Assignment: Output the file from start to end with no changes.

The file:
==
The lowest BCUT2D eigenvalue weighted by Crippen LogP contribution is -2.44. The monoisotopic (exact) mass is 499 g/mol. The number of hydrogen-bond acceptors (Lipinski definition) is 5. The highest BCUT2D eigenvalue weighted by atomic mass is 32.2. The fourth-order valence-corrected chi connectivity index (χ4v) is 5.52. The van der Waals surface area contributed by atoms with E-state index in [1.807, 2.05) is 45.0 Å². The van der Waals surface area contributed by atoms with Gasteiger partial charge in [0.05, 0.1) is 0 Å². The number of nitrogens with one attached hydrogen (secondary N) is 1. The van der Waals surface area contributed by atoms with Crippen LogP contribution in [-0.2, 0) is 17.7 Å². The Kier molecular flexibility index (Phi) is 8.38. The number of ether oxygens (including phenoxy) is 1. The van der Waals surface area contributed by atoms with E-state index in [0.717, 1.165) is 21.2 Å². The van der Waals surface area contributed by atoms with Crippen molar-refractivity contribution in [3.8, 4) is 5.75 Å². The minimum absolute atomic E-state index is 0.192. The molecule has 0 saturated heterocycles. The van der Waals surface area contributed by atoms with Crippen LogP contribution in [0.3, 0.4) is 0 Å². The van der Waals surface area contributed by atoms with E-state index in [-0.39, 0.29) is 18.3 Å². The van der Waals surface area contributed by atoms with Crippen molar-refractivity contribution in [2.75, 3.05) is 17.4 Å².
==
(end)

The lowest BCUT2D eigenvalue weighted by Crippen LogP contribution is -2.44. The monoisotopic (exact) mass is 499 g/mol. The number of hydrogen-bond acceptors (Lipinski definition) is 5. The highest BCUT2D eigenvalue weighted by atomic mass is 32.2. The fourth-order valence-corrected chi connectivity index (χ4v) is 5.52. The van der Waals surface area contributed by atoms with E-state index in [1.807, 2.05) is 45.0 Å². The van der Waals surface area contributed by atoms with Gasteiger partial charge in [0.05, 0.1) is 0 Å². The number of nitrogens with one attached hydrogen (secondary N) is 1. The van der Waals surface area contributed by atoms with Crippen LogP contribution in [-0.2, 0) is 17.7 Å². The Kier molecular flexibility index (Phi) is 8.38. The number of ether oxygens (including phenoxy) is 1. The van der Waals surface area contributed by atoms with E-state index in [0.717, 1.165) is 21.2 Å². The van der Waals surface area contributed by atoms with Crippen molar-refractivity contribution in [3.8, 4) is 5.75 Å². The minimum absolute atomic E-state index is 0.192. The molecule has 0 saturated heterocycles. The van der Waals surface area contributed by atoms with Crippen LogP contribution in [0.3, 0.4) is 0 Å². The van der Waals surface area contributed by atoms with E-state index in [-0.39, 0.29) is 18.3 Å². The van der Waals surface area contributed by atoms with Crippen molar-refractivity contribution in [2.75, 3.05) is 17.4 Å².